This last principle, usually referred to as the verifiability principle, became the centerpiece of empiricism—called logical empiricism or more often logical positivism—during the second quarter of the twentieth century. It is important to see that it connects not only with the second of the empiricist theses treated above (as indicated in the last paragraph), but with the first as well. Here, for the second time, one is confronted with a theory of meaning. Of course the verifiability principle is not the same as the theory used by Hume. In fact, it differs on two counts: (1) it takes statements rather than individual words as the meaningful units; and (2) it requires empirical consequences rather than antecedently acquired empirical ideas as the conditions of meaning. Still, the verifiability principle is a recognizable cousin of Hume's empirical theory of meaning. It was also utilized by positivists such as A. J. Ayer, in a characteristically Humean program, to dismiss as meaningless a whole range of traditional metaphysical doctrines. At its height, positivism dominated the philosophical community, influencing as well trends in psychology (behaviorism) and in the physical sciences (operationalism). Burdened, however, by its own inability to provide a version of the verifiability principle acceptable to philosophers of science, at the end of the 1950s this theory vanished quite abruptly from the philosophical scene. It is now dead—or at least as dead as any philosophical theory can be.
As for the impact of logical positivism on theology or on religious studies more generally, there is little to say. That there exists a transcendent being who created the universe is one of the metaphysical doctrines that positivists typically dismissed as meaningless. Of course this was not atheism, if one understands atheism to be the view that God does not exist, that is, that the statement "God exists" is false. To have a truth value—that is, to be either true or false—a statement must have meaning. For positivists, the words "God exists"—being, as A. J. Ayer used to say "nonsensical"—simply did not have credentials enough to be false. As yet few (if any) religious thinkers have found this position worthy of serious attention.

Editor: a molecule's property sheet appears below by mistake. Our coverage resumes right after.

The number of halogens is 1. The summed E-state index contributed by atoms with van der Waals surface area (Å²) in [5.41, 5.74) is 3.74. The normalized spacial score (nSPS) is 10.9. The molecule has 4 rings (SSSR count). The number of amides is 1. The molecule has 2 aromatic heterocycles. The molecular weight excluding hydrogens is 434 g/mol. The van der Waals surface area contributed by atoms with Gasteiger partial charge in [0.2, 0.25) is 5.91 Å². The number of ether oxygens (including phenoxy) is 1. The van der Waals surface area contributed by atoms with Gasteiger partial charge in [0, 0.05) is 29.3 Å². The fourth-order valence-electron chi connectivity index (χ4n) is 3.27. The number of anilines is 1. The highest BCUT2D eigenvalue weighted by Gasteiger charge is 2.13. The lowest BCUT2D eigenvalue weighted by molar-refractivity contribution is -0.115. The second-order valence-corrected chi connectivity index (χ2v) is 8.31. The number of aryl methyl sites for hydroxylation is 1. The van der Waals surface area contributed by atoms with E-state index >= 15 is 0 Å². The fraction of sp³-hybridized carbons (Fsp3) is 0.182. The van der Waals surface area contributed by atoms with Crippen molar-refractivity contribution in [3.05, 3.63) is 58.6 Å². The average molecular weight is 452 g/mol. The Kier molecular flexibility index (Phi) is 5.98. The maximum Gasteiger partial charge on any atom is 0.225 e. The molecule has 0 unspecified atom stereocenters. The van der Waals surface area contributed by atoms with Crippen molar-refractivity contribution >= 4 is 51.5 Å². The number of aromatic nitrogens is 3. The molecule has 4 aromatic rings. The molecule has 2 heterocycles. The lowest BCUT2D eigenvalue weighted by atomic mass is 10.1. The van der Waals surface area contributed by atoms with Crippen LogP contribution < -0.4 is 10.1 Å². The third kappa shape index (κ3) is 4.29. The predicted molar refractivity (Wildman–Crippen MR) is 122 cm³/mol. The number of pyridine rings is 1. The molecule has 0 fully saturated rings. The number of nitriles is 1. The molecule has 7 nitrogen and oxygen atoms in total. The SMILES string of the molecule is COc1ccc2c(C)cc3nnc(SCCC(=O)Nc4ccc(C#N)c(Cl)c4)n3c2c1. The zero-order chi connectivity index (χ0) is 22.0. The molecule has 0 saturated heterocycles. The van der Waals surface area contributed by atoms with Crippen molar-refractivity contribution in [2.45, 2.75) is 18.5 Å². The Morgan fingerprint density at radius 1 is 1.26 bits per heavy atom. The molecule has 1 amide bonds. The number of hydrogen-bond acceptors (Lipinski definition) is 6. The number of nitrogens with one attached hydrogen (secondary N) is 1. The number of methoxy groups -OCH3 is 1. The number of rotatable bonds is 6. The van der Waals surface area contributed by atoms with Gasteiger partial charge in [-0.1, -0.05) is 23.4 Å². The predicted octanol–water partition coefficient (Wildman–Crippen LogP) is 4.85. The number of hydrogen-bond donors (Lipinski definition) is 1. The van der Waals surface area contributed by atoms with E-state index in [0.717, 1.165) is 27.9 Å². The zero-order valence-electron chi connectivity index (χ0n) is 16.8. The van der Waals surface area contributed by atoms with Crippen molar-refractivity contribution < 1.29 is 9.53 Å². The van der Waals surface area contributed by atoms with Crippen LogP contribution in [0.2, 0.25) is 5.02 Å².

Ayer, A. J. Language, Truth and Logic. 2d ed. London, 1946. See also Logical Positivism (Glencoe, Ill., 1959), edited by Ayer, which contains essays by most leading positivists such as Carnap, Neurath, Schlick, and Ayer himself. It also contains essays by other important twentieth-century empiricists such as Russell and Stevenson. The bibliography is amazingly complete.
Epicurus. On Nature. In Epicurus: The Extant Remains, translated by Cyril Bailey. Oxford, 1926.
Paley, William. Natural Theology (1802). Edited by Frederick Ferré. Indianapolis, 1963.
Schleiermacher, Friedrich. The Christian Faith. Translated from the second German edition. New York, 1963. Schleiermacher's best-known student and disciple was Rudolf Otto, whose study of the nature of religious experience in Das Heilige (Breslau, 1917), translated by John W. Harvey as The Idea of the Holy, 2d ed. (1950; New York, 1970), is a modern classic in religious studies.
Taylor, Richard, ed. The Empiricists. Garden City, N.Y., 1974. Contains a handy collection of the writings of Locke, Berkeley, and Hume. Unfortunately, Taylor's text does not include Hume's Treatise, which is available in Enquiries Concerning Human Understanding and Concerning the Principles of Morals, 3d ed., edited by L. A. Selby-Bigge (Oxford, 1975).
Thomas Aquinas. "Treatise on Man," Summa theologiae 1.75–89. In Basic Writings of Saint Thomas Aquinas, vol. 1, edited by Anton C. Pegis. New York, 1945. Helpful studies of Thomas's theory of knowledge and philosophy of mind can be found in Frederick C. Copleston's History of Philosophy, vol. 2 (Westminster, Md., 1952), chapter 38; and in chapter 4 of Copleston's Aquinas (Baltimore, 1967).
Carruthers, Peter. Human Knowledge and Human Nature: A New Introduction to an Ancient Debate. New York, 1992.
Dupre, John, ed. Human Nature and the Limits of Science. New York, 2002.
Kitcher, Philip. Science, Truth, and Democracy. Oxford Studies in the Philosophy of Science. New York, 2001.
Roth, Robert. British Empiricism and American Pragmatism: New Directions and Neglected Arguments. New York, 1993.